Mr. Steele, of course, ran into problems with these rules when, on D.L. Hughley Breaks the News, he declared himself the leader of the Republican Party and described Rush Limbaugh as an “entertainer” who can be “ugly” and “incendiary.” Of course, Steele forgot to check with Limbaugh (the real leader of the party) to validate Steel’s legitimacy. After Steele’s appearance on the show, he was excoriated by Limbaugh, who said, “It’s time, Mr. Steele, for you to go behind the scenes and start doing the work that you were elected to do instead of trying to be some talking head media star, which you’re having a tough time pulling off.” Conceding that he is not the leader of the Republican Party (even though he was elected to that post), a chastened and chagrined Steele apologized to Rush, “I went back at that tape and I realized words that I said weren’t what I was thinking,” Steele said. “It was one of those things where I thinking I was saying one thing, and it came out differently. What I was trying to say was a lot of people … want to make Rush the scapegoat, the bogeyman, and he’s not.” Ah, the beauty of a “post-racial America” where cowards are free to change the face of the party but only to the extent that the Massa allows them to do so.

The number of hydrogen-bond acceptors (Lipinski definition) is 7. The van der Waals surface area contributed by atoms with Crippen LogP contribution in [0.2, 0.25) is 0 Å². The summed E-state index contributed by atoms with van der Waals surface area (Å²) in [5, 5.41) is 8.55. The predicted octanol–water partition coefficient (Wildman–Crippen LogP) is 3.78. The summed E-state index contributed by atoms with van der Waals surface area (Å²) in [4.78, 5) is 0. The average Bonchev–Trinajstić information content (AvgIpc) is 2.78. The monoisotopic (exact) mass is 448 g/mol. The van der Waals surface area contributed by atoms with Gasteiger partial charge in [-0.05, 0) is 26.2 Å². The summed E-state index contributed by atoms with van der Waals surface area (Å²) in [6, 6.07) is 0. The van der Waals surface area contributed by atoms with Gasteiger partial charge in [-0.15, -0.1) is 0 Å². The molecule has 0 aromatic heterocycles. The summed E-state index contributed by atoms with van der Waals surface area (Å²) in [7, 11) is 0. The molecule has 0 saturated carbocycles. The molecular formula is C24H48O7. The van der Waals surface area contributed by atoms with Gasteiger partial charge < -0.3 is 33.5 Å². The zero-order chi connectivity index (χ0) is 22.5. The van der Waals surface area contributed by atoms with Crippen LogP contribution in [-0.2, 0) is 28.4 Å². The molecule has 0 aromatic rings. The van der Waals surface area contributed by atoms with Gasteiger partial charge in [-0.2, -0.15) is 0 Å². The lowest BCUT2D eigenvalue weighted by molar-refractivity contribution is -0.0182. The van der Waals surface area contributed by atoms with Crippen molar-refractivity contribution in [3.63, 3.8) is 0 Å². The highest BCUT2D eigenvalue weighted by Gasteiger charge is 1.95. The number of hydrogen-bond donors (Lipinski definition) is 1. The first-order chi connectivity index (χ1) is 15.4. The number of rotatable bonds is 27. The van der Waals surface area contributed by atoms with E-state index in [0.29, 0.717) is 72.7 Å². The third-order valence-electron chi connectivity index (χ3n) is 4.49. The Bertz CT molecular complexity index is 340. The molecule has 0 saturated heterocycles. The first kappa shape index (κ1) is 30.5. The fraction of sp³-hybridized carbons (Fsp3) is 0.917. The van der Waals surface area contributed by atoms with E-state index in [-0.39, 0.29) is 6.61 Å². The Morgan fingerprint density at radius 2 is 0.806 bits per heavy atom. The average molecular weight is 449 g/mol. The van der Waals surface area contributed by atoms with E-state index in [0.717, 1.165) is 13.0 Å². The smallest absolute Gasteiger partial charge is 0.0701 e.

Dr. Christopher J. Metzler is the author of “The Construction and Rearticulation of Race in a ‘post-racial America” and Associate Dean at Georgetown University’s School of Continuing Studies.